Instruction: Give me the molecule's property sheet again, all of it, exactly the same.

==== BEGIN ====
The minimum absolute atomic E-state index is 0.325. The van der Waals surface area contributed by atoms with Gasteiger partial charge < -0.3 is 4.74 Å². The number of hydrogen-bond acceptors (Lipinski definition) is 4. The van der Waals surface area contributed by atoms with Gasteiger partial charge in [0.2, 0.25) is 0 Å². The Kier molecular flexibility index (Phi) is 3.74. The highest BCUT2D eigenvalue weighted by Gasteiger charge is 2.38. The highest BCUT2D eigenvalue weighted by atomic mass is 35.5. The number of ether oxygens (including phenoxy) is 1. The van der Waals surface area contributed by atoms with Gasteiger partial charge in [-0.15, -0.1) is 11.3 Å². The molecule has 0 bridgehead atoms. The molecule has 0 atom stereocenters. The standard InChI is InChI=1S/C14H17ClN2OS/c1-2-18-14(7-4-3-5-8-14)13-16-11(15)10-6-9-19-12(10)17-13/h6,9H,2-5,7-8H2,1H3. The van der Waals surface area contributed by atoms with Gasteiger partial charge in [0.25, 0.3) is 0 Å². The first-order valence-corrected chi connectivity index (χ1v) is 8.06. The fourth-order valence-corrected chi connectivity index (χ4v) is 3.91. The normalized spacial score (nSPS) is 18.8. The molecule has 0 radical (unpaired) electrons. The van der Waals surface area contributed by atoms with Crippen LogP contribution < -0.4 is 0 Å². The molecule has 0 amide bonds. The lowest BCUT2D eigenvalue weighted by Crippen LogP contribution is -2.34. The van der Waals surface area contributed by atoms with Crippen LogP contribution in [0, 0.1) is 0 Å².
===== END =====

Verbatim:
The minimum absolute atomic E-state index is 0.325. The van der Waals surface area contributed by atoms with Gasteiger partial charge < -0.3 is 4.74 Å². The number of hydrogen-bond acceptors (Lipinski definition) is 4. The van der Waals surface area contributed by atoms with Gasteiger partial charge in [0.2, 0.25) is 0 Å². The Kier molecular flexibility index (Phi) is 3.74. The highest BCUT2D eigenvalue weighted by Gasteiger charge is 2.38. The highest BCUT2D eigenvalue weighted by atomic mass is 35.5. The number of ether oxygens (including phenoxy) is 1. The van der Waals surface area contributed by atoms with Gasteiger partial charge in [-0.15, -0.1) is 11.3 Å². The molecule has 0 bridgehead atoms. The molecule has 0 atom stereocenters. The standard InChI is InChI=1S/C14H17ClN2OS/c1-2-18-14(7-4-3-5-8-14)13-16-11(15)10-6-9-19-12(10)17-13/h6,9H,2-5,7-8H2,1H3. The van der Waals surface area contributed by atoms with Gasteiger partial charge in [0.25, 0.3) is 0 Å². The first-order valence-corrected chi connectivity index (χ1v) is 8.06. The fourth-order valence-corrected chi connectivity index (χ4v) is 3.91. The normalized spacial score (nSPS) is 18.8. The molecule has 0 radical (unpaired) electrons. The van der Waals surface area contributed by atoms with Crippen LogP contribution < -0.4 is 0 Å². The molecule has 0 amide bonds. The lowest BCUT2D eigenvalue weighted by Crippen LogP contribution is -2.34. The van der Waals surface area contributed by atoms with Crippen LogP contribution in [0, 0.1) is 0 Å².